Fitness helped. Jonathan was a former semi-professional footballer, Sam was a professional when he was younger, Steve “was trying to race cars”, Andy joked, and they had heard on the quiet that Danny had been training, and so they persevered.

Danny said: “It was pretty hard going. We had a couple of long days. One day in particular where we got lost. But the evenings were good fun.

The drinks flowed at the various pubs and bars they went to and so did the donations, as they were well looked after.

In Uttoxeter, a whip-round at The Blythe came to £190, the generosity of people was there for all to see.

Andy continued: “That really boosted your confidence and reason for doing it because they’re not going to benefit – the people of Staffordshire – from this ambulance so that was lovely.

A couple of days before the end of the journey, they stopped at a pub close to Birmingham and another whip-round followed.

Andy added: “This lady came out of the kitchen and said ‘I’ve heard about you lads’. She just gave us the money we spent back, it was like £50. That really touched me. I can never say a bad word about Brummies again in my life!

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“We reached the final total on the final day in Congleton – two hours from Manchester. I don’t know why it happened that day but we were absolutely buzzing.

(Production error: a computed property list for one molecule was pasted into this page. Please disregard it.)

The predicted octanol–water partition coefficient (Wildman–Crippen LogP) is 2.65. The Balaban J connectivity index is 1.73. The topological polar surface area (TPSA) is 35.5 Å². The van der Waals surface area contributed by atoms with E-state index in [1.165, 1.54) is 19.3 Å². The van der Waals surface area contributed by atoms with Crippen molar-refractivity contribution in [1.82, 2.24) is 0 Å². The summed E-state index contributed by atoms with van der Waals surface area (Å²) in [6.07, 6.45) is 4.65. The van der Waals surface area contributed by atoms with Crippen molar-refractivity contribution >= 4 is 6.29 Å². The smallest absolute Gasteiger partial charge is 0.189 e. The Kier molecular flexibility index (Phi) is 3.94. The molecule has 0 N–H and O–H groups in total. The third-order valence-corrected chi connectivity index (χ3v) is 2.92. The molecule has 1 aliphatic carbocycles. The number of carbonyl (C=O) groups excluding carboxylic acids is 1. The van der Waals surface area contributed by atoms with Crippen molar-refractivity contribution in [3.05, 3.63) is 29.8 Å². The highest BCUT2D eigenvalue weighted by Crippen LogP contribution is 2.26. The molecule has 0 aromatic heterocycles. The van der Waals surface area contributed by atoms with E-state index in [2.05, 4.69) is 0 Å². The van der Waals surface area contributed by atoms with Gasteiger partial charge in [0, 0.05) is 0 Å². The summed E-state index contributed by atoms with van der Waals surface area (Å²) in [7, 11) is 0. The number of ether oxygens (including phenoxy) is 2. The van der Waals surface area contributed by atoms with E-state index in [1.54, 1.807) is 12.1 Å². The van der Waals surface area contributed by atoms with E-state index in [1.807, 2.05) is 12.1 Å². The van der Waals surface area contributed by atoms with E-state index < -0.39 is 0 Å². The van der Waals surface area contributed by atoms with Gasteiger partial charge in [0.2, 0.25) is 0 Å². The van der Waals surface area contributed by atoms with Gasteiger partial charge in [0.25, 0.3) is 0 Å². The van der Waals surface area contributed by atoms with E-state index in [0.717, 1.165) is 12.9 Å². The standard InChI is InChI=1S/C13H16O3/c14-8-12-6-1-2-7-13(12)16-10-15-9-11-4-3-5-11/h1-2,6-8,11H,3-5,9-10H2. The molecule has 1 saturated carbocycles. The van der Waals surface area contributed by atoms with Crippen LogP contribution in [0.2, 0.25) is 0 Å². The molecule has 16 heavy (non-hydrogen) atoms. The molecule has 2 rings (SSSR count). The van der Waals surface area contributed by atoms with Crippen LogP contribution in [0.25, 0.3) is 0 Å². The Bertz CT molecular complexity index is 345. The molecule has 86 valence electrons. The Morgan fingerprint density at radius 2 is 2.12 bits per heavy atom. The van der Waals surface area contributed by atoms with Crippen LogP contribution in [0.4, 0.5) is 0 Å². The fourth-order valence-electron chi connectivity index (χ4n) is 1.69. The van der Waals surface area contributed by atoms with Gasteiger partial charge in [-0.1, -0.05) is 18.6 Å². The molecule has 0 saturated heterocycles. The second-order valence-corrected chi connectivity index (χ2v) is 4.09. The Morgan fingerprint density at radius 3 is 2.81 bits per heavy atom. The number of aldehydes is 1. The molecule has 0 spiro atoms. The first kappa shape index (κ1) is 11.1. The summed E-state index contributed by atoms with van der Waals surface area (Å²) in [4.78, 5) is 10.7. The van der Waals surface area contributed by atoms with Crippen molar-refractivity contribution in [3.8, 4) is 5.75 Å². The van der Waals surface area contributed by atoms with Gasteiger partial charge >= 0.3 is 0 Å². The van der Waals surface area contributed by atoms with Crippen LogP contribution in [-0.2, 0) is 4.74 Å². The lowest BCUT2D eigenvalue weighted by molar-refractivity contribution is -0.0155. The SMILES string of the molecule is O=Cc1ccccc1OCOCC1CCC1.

“We were all exhausted and we’d all lost weight but we did it”, he continued.

“Had we not raised the amount of money thanks to people’s generosity, it wouldn’t have been as worthwhile.”

Danny added: “Staying in that campervan, the tent and all the rest of it was a good effort for all that time. A real good effort.

When the lads reached Old Trafford and turned the corner from Chester Road, they were greeted by hundreds of people including friends, family and Manchester United legends Gary Neville, Ryan Giggs and Andy Cole.

Andy added: “It’s one of the best things we’ve done. It was a massive team effort, we had two drivers, we couldn’t have done it without them. They were logistically extremely helpful.

Anne-Marie Wynne, Head of Fundraising at St Ann’s Hospice, said: “I’ve never met such a nice group of people doing something for us!

She added: “The fact that they were able to fund the ambulance, which means we can get people in and out of our daycare service and to appointments as well is just fantastic.

“We just couldn’t be more grateful.”

One of Andy’s close friends, Kevin Donald, was due to do the Hadrian’s Wall walk to help raise funds, but given how well both parties did, that has gone towards a second ambulance at St Ann’s Hospice in Cheadle.

Andy said: “There’s a happy ending to it. I wish my dad wouldn’t have died. I wish we wouldn’t have needed to do it. But I’m glad he knew that we were doing it and the love and support we got from people was incredible.”

The contributions to the group effort was outstanding. Donations from companions, strangers, Manchester United offered their hospitality as Manchester City and Liverpool both provided match-worn shirts.

Everyone played their part in helping a hospice that does so much for others, and they are rightfully receiving a gift that will go a long way in return.